Nostalgia still isn’t a strategy.

Bought another Hacking book. This one is Hacking Instructional Design: 33 Extraordinary Ways to Create a Contemporary Curriculum by Michael Fisher and Elizabeth Fisher.

The preface, yes, the preface, has a series of stone cold factual statements that need to be read, said, and understood.  Here’s one, “The way we’ve always done it has run its course. When we think about how we are going to prepare our children for life after school, nostalgia is no longer on the table. We need to focus on the things that matter to the student, the student’s world, and how the world will receive this student into its global citizenry.”

Nostalgia is no longer on the table…

I’ve written before about this notion of nostalgia. Actually, almost a year ago to the day!  And here it is again.  “…nostalgia is no longer on the table.”  I still agree.  And yet, I wonder what one year has done?

Here’s another doozy. “Students are thirsty for investigating what matters to them. We must give them that chance. Our current system of education shouldn’t be the barrier that hinders their learning; it should be the fuel that launches it.

And another, “We must defend innovation. We need more innovation in schools. We’re getting nowhere with antiquated curricula that blocks creative problem-solving and cross-disciplinary learning. Students need to learn things that are just in time rather than just in case.  In order to innovate, students need to take risks, make mistakes, and fail. And then do it again. And then do it again. Failing early and failing often creates a cycle of iteration and a learning mode that invites trial and error, discovery and exploration, and intrinsic motivation.”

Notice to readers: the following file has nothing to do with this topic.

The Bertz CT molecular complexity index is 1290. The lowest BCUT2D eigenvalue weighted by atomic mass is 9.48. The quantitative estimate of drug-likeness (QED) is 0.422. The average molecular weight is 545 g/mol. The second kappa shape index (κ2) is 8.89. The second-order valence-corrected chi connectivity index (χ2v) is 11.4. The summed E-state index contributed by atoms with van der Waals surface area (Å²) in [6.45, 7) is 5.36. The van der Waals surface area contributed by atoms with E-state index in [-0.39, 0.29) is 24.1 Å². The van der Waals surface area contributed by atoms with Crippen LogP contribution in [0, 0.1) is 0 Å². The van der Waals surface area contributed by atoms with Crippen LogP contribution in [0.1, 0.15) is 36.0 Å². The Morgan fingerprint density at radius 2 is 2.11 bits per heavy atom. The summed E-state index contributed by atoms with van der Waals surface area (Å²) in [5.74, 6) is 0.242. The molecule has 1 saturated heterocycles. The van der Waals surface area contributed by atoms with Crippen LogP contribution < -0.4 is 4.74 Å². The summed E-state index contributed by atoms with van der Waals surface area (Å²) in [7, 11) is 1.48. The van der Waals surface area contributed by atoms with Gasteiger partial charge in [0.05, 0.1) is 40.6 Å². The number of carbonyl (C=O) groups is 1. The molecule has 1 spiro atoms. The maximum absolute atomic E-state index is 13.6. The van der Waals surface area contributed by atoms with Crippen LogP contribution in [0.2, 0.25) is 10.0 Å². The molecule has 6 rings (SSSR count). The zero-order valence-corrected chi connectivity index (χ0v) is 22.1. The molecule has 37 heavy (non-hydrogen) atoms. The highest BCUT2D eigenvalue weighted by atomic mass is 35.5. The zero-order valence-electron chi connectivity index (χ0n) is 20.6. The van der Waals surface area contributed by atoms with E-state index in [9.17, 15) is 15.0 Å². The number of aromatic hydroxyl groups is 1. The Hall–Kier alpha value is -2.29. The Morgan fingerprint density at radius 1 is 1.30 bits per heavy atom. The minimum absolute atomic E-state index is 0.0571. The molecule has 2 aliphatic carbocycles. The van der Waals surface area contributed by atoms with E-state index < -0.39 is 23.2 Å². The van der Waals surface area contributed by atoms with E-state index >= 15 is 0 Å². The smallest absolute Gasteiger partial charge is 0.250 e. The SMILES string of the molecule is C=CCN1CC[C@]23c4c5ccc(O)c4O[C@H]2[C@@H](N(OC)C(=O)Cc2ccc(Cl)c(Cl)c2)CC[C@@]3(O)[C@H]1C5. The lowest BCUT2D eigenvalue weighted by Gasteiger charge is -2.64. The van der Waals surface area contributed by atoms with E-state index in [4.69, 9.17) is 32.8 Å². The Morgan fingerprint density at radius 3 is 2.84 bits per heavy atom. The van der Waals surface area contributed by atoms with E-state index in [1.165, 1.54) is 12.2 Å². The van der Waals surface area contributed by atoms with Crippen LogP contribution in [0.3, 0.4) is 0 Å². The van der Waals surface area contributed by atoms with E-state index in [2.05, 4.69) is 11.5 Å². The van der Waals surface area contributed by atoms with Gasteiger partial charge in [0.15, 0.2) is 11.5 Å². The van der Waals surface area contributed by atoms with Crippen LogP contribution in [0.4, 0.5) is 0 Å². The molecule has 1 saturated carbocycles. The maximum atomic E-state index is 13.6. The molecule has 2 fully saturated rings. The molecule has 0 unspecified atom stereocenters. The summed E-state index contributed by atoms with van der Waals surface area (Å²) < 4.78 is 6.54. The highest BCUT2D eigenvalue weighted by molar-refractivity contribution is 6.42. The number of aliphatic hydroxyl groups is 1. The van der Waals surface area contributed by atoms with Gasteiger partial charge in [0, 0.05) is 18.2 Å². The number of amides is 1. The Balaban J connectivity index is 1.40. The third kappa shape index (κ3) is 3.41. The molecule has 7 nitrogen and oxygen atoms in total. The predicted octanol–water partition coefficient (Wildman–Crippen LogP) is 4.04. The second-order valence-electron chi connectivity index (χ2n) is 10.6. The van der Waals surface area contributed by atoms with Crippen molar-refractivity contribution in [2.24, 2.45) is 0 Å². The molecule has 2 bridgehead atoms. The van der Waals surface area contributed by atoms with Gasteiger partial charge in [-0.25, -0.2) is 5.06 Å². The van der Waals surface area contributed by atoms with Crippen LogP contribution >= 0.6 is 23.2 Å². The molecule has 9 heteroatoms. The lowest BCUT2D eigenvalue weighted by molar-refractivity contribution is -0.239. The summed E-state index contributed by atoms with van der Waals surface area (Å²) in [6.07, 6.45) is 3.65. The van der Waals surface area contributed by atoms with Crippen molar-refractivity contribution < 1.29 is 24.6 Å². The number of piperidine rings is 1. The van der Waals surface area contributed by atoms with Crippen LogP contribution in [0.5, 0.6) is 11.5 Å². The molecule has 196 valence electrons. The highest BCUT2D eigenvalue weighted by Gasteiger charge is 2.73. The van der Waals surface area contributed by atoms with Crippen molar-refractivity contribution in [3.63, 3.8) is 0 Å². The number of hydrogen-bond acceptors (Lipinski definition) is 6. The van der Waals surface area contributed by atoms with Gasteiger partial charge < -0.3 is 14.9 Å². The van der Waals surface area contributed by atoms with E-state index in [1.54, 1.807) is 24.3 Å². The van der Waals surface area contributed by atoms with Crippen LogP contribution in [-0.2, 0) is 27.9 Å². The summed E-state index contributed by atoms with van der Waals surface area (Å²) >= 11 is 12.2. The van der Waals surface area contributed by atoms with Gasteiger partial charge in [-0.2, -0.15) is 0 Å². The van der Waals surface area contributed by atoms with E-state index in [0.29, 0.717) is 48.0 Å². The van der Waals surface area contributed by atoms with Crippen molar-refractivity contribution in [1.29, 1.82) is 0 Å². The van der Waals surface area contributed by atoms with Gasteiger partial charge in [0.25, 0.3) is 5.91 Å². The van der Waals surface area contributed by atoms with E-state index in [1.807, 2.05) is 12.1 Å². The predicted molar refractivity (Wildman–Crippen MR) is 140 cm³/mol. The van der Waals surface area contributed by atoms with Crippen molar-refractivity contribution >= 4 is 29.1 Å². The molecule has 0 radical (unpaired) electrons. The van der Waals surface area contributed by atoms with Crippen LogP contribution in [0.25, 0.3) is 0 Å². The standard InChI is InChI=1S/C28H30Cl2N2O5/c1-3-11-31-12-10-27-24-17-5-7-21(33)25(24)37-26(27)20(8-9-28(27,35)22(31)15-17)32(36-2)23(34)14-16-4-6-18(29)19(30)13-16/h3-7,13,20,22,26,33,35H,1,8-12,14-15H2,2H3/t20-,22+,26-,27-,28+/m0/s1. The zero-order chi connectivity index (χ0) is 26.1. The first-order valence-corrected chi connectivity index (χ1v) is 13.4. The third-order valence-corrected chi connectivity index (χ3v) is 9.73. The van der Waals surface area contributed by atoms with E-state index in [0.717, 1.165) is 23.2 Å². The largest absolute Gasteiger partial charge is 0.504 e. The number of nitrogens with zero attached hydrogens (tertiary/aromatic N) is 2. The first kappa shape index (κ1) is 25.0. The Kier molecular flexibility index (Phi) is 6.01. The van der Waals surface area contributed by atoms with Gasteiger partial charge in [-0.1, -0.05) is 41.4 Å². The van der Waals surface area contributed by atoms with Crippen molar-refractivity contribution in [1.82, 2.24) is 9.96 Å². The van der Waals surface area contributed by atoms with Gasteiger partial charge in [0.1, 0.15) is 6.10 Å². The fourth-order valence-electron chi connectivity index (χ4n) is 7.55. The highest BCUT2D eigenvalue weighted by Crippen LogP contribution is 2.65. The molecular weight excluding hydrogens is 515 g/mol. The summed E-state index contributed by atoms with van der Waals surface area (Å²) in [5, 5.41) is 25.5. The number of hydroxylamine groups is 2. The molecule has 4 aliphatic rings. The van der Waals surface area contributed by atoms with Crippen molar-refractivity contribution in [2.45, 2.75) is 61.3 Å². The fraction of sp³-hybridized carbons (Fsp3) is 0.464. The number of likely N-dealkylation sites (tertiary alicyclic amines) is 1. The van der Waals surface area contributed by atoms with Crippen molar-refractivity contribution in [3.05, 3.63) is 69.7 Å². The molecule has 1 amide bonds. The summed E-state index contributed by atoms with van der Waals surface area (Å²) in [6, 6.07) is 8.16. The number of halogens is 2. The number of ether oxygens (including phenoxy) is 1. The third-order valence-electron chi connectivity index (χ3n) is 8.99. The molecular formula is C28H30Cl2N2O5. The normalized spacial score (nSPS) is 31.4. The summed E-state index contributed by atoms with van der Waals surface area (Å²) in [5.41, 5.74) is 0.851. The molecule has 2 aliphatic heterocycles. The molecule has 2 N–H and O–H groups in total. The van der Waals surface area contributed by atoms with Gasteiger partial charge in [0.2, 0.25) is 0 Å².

I LOVE the line, “Students need to learn things that are just in time rather than just in case.”  WOW!  And just in case is nostalgic.  I’ve heard myself answer a question from a kid, “You’re going to need this later.”  Just in case. 

Two more.  First, “We must create a culture of connection rather than a culture of correction. How we interact with each other matters now more than ever. We are the only humans in the history of humanity who have been as well-connected as we are now. That’s a lot of overlapping of talents, and a lot of opportunities. Yet we are losing the possibilities that lie within the overlap by continuing to separate politically, socially, and culturally. Communicating and collaborating are key 21st-century skills.”

And bringing it all home, “We must commit to our objective of loyalty to learning and the learner. It no longer matters just what students know. It matters what they can do with what they know. Contemporary students don’t necessarily need teachers to gift them with knowledge. Knowledge lives everywhere now. Everybody has access to everything. Contemporary students do need teachers to help them sort, sift, connect, sophisticate, construct, create, explain, and evaluate all that is out in the ether.”

I would encourage each educator to simply take a look around your daily life.  Look at how you do things.  Look at how you communicate with other people.  Look at how you order things.

And here’s my example from this very morning.  I needed to order refill cartridges for my electric razor.  I called out, from the bathroom, “Alexa, reorder shaving refill cartridges.”  And I heard, “Looking at your last order….is that what you want?”  I said, “Yes.”  And Alexa said, “Done.”  I take that level of interactivity and communication for granted these days.  And in 5 years, that will probably seem nostalgic.

We need to give kids the chance to practice skills for tomorrow.  Not fill them with ‘just in case’ learning today, for a world that doesn’t exist anymore.  Just ask Alexa.

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